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Media Diet

The so-called Media Diet includes 2.5 hours a day of reading/viewing the news. (Photo credit: Adam Crowe)

Here’s one of those stories that ranks high on the “duh!” factor, at least in my opinion.

Those of us addicted to our computers and smart phones have been there before. We come across an intriguing story slug or headline tagged in that familiar shade of “click-me” blue. And so, we click.

And then the frustration mounts!

“I have to pay for this?” you ask yourself. “No way!”

And so you move on.

Apparently some journalism instructors have taken to asking their students if they would pay a nominal amount of money for access to Facebook. While some agree that a buck a month might be acceptable, none of the students were willing to pay any amount of money for access to news media sites. I’m the same way. The quickest way to send me in another direction is to demand I pay to read an online newspaper.

But why? After all, if I want the print version of a newspaper I know full well that I’m going to have to pay something. Or maybe it’s that I’m not willing to pay at all for any version of the news.

Who pays for what?

There’s a grand irony as I see it, and it’s contained in the quote attributed to a newspaper publisher in the story linked to above. Apparently the newspaper publisher incredulously believes that he doesn’t need readers, certainly not the college-educated, upwardly-mobile reader with a disposable income. Pssst! Don’t tell that to his advertisers or shareholders!

Even more telling is how this attitude will become painfully apparent to these budding journalists when they discover that their paychecks don’t have the disposable income sufficient to cover the cost of the online subscriptions they already refuse to pay, especially once they learn the reality of economics and discover that the rent is due before they eat! The sad fact throughout this 20-year long discussion within media circles regarding the shift towards electronic publishing is that the very people tasked with writing the stories that are supposed to engage and attract readers have seen their pay increase less, on a percentage basis, than has the federal minimum wage, during this same period of time.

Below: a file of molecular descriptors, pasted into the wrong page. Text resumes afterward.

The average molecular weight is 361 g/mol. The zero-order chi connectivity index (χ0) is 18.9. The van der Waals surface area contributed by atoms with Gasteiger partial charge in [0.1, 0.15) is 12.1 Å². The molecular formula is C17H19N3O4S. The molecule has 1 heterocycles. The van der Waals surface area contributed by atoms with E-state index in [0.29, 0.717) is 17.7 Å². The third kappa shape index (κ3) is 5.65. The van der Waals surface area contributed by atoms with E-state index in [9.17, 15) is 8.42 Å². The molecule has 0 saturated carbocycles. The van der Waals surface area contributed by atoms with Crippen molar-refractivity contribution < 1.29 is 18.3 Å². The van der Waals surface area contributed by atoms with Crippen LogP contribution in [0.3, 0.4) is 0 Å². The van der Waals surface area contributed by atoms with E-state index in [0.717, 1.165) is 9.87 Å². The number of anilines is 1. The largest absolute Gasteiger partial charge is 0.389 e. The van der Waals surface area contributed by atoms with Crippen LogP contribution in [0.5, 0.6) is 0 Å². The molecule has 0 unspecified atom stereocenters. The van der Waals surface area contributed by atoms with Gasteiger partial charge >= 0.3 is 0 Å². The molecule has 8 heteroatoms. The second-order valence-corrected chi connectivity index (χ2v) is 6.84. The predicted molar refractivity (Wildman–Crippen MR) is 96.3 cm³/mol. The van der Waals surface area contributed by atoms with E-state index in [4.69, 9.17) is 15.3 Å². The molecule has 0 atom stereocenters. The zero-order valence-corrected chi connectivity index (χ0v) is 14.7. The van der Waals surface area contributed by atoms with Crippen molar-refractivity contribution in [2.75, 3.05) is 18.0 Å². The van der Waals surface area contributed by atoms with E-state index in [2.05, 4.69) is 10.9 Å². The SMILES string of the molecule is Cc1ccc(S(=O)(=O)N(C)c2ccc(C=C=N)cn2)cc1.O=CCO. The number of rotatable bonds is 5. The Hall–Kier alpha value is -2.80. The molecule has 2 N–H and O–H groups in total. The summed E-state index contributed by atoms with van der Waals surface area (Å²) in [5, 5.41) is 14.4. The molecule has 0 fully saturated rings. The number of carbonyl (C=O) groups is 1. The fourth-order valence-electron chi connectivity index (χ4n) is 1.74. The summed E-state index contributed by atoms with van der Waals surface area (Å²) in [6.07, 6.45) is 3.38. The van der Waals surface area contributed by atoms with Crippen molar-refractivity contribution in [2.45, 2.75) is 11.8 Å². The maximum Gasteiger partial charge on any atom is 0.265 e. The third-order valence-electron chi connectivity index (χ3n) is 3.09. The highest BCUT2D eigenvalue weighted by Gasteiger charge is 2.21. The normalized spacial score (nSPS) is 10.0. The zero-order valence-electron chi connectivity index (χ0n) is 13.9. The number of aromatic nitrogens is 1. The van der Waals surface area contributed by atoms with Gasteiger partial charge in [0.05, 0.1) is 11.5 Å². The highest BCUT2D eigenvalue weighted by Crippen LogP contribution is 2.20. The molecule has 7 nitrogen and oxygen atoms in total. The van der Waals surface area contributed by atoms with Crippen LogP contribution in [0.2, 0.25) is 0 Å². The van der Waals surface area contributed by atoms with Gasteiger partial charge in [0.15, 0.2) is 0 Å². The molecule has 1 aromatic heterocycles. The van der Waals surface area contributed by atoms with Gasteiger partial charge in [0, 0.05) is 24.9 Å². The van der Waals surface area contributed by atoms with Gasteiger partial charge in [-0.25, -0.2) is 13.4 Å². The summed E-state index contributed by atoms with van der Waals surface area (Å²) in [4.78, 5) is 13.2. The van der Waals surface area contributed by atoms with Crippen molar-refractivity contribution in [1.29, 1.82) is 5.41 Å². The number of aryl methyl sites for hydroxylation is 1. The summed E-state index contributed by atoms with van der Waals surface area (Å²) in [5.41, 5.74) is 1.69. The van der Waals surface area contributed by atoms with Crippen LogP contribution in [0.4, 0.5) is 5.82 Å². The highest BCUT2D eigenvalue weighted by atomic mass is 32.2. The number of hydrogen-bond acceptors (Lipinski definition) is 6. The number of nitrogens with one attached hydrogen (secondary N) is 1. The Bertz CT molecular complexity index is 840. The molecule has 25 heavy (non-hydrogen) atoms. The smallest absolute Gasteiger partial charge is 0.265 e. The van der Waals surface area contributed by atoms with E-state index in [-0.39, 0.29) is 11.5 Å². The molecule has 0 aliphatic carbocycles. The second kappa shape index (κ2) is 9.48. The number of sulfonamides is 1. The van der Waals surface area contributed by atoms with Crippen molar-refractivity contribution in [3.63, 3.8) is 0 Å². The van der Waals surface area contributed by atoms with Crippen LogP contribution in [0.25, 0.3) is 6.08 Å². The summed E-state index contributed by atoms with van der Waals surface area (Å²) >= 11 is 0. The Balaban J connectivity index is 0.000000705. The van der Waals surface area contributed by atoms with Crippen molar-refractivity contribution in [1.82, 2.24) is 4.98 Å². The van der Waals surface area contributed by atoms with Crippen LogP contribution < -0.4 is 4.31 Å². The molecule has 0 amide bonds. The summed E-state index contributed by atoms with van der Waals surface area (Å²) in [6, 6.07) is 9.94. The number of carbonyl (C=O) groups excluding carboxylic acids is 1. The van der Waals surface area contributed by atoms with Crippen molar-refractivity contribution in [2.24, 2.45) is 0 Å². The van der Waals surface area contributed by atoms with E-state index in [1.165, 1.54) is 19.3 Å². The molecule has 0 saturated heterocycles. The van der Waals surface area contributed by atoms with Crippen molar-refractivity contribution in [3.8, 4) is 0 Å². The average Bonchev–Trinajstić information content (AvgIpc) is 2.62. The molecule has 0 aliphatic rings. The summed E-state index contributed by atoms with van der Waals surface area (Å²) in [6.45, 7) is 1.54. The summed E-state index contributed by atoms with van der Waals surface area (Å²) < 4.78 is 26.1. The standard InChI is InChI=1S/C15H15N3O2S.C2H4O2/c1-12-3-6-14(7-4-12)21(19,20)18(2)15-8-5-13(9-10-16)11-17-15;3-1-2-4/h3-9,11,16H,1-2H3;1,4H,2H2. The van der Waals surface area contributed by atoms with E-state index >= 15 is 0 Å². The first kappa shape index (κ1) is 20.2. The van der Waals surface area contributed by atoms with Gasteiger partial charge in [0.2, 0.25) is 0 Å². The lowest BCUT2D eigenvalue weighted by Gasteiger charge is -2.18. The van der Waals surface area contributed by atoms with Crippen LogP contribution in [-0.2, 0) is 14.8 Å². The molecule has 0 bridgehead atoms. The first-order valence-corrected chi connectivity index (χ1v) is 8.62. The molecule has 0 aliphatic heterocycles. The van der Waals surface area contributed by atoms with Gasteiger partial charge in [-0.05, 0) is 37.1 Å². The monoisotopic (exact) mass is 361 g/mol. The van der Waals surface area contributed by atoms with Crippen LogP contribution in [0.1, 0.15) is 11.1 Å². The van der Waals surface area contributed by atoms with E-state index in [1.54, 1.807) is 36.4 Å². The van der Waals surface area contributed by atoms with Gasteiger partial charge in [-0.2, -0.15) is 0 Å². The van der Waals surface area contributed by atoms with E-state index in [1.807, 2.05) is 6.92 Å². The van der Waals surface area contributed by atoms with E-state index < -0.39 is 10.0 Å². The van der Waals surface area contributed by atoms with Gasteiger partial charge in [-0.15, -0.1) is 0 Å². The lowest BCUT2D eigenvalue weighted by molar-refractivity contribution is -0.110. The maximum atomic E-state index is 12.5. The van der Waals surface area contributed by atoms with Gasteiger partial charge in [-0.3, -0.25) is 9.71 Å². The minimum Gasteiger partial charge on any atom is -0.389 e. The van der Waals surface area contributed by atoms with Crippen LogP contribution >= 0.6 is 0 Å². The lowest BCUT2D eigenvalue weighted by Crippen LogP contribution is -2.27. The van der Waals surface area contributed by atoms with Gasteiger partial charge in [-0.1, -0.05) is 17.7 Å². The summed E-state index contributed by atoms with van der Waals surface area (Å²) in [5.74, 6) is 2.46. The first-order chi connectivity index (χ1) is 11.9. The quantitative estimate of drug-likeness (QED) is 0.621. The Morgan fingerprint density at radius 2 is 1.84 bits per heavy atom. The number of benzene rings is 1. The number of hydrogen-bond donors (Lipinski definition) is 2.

Yet this arrogance seems to be popular with publishers and even some editors. Oh, they won’t say that, but it’s apparent in the “just get it out the door” attitude of newspaper publishing. Who cares what’s in the newspaper, as long as the sales staff is relatively successful?

Content… Content… Content

The problem with this attitude is the reader (you know, those people who advertisers hope see their printed sales pitch in the morning newspaper) are leaving in droves, taking with them the advertisers that pay the bills. While to a certain extent it seems that the newfound lack of income must be made up somewhere, publishers seem dumfounded at the unwillingness of readers to subsidize what for more than a century has been subsidized by the advertiser. Lost in this incredulity is the notion that the free market will simply not support something that has no intrinsic value.

As a reader and a consumer (and a J-school grad), I’ve long-since lost the willingness to pay for information that I can find for free in so many places. Moreover, I refuse to pay subscription rates for information, even that information that I can’t seem to find elsewhere, simply because I have determined that it ultimately has no value to my life. I’ve even stopped watching television news programs in part because I don’t trust them to provide me with useful, and in many cases, truthful information.

It doesn’t matter whether it’s a service or a tangible product, consumers want to feel as if they’re getting something of value when they elect to exchange their hard-earned money for something, whether it be a piece of electronic gadgetry, a new car, or a form of media.

Amazing as it is, people are still willing to part with their income. One need look no farther than Apple, Inc. to see a shining example of how one company has found a way to create value and extract large sums of money from consumers. Newspaper publishers could do well to learn this if they expect to revive their dying publications.

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